In June 1801 the Danish were defeated at Tranquebar by the Scots Brigade and in 1845 the whole Danish colony was sold to England. This ended the Danish presence in India. The Danes got their main trading post in India on the Coromandel Coast, at the delta of the Cauvery River in 1620. The only mint in the Danish settlements was in Tranquebar. The Christian IV Danish coin had on the reverse, Iupter, name of a ship of the Danish East India Company which arrived at Tranquebar on 15th March 1624 and was wrecked off the coast of Bengal in 1625. It also had, on reverse, St Iacob, name of a ship of the Danish East India Company, which arrived at Tranquebar on 3rd September 1636 and was wrecked in the Bay of Bengal in 1640.
The entwined VOCD, monogram was copied from that of the VOC, the Dutch East India Company, with an added D for "Dansk" (Danish). Christian V coin had "DC" on the reverse stands for D (ansk Ostindisk) C (ompagni), the Danish East India Company chartered by Christian IV in 1616 which administered Tranquebar until 1729, when it succumbed to its debts. There were silver as well as copper coins of different denominations. Since 1778, after the revision of the charter of the DAC, Tranquebar became a colony of the crown. The coinage was changed accordingly and the monogram of the company disappeared from the coins.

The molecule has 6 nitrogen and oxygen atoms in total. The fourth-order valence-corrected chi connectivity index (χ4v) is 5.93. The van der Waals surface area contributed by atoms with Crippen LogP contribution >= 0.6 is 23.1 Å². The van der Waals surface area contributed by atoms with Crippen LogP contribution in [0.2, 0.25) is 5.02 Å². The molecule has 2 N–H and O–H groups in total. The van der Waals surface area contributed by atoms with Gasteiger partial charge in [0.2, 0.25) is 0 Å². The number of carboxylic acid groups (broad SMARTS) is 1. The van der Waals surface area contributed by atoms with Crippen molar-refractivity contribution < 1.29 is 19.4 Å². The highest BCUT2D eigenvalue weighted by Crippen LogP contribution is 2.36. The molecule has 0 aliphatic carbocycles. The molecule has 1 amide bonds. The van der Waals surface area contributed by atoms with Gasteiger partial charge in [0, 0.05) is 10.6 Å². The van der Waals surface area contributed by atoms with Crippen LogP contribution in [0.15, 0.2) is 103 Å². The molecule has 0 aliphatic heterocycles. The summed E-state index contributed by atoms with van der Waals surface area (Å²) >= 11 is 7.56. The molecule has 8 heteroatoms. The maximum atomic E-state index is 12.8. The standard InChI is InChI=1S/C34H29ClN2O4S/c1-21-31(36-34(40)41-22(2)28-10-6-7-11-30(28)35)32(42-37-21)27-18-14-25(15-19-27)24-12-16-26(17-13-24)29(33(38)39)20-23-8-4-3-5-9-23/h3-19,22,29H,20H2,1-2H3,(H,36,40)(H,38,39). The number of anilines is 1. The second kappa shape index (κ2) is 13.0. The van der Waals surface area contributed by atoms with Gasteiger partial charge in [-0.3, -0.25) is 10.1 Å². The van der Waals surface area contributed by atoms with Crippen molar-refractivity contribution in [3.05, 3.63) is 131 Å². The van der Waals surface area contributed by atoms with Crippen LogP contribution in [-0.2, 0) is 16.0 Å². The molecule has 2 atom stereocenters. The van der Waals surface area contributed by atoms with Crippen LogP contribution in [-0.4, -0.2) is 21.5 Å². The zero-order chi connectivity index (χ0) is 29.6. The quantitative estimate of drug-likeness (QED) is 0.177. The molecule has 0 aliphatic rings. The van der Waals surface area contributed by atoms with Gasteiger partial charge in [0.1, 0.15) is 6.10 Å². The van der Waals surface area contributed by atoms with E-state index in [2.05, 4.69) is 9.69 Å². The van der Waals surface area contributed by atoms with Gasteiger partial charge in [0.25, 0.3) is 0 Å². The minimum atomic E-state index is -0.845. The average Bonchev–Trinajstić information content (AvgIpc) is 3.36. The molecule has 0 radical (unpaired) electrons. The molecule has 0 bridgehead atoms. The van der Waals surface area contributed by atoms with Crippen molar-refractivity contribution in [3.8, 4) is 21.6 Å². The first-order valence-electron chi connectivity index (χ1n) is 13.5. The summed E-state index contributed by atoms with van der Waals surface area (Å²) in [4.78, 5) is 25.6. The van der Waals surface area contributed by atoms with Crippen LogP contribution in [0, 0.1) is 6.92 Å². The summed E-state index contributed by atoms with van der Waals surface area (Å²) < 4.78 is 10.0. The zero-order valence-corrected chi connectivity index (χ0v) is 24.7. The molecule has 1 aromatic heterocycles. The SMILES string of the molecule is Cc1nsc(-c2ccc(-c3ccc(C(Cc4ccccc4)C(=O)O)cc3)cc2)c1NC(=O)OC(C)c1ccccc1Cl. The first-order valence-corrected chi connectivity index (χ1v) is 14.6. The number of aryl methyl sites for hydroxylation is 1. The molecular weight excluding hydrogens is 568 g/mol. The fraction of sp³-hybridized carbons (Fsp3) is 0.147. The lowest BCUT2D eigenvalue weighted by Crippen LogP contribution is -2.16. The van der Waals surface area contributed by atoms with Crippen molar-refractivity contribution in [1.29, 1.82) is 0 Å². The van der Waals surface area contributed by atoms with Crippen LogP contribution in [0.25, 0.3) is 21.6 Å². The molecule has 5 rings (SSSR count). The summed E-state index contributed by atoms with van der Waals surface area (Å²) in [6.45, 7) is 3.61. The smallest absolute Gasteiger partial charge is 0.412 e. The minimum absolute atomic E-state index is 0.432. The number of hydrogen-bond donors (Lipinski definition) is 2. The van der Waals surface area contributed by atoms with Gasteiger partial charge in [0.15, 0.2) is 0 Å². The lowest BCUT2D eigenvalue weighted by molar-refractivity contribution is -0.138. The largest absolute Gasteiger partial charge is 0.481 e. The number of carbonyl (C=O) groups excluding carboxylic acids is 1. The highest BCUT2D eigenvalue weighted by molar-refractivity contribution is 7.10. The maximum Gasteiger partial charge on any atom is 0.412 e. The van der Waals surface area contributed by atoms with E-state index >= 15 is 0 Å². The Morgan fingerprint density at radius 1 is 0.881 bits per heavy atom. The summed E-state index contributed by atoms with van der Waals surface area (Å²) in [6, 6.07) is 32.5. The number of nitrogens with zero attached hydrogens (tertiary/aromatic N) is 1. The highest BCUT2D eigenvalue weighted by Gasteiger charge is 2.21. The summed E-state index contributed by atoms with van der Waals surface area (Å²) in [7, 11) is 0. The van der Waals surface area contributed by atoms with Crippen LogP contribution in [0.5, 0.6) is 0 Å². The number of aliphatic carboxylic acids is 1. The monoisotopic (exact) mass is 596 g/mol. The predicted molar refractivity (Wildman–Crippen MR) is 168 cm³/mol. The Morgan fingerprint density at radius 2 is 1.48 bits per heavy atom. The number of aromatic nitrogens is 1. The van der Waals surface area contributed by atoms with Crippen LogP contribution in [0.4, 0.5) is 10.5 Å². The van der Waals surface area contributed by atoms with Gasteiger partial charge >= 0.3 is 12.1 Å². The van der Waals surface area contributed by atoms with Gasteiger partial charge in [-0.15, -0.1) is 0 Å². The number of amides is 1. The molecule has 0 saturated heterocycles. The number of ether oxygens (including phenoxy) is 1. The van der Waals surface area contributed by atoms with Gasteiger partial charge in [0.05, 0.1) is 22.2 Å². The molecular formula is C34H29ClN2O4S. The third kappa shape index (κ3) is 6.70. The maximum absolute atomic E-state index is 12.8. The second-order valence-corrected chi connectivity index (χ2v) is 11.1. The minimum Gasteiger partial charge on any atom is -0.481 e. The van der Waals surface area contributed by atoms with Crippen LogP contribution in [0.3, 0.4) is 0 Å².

The Danish Indian rupee was the currency of Danish India. It was subdivided into 8 fano, each of 80 kas. In 1845, Danish India became part of British India and the local rupee was replaced by the Indian rupee.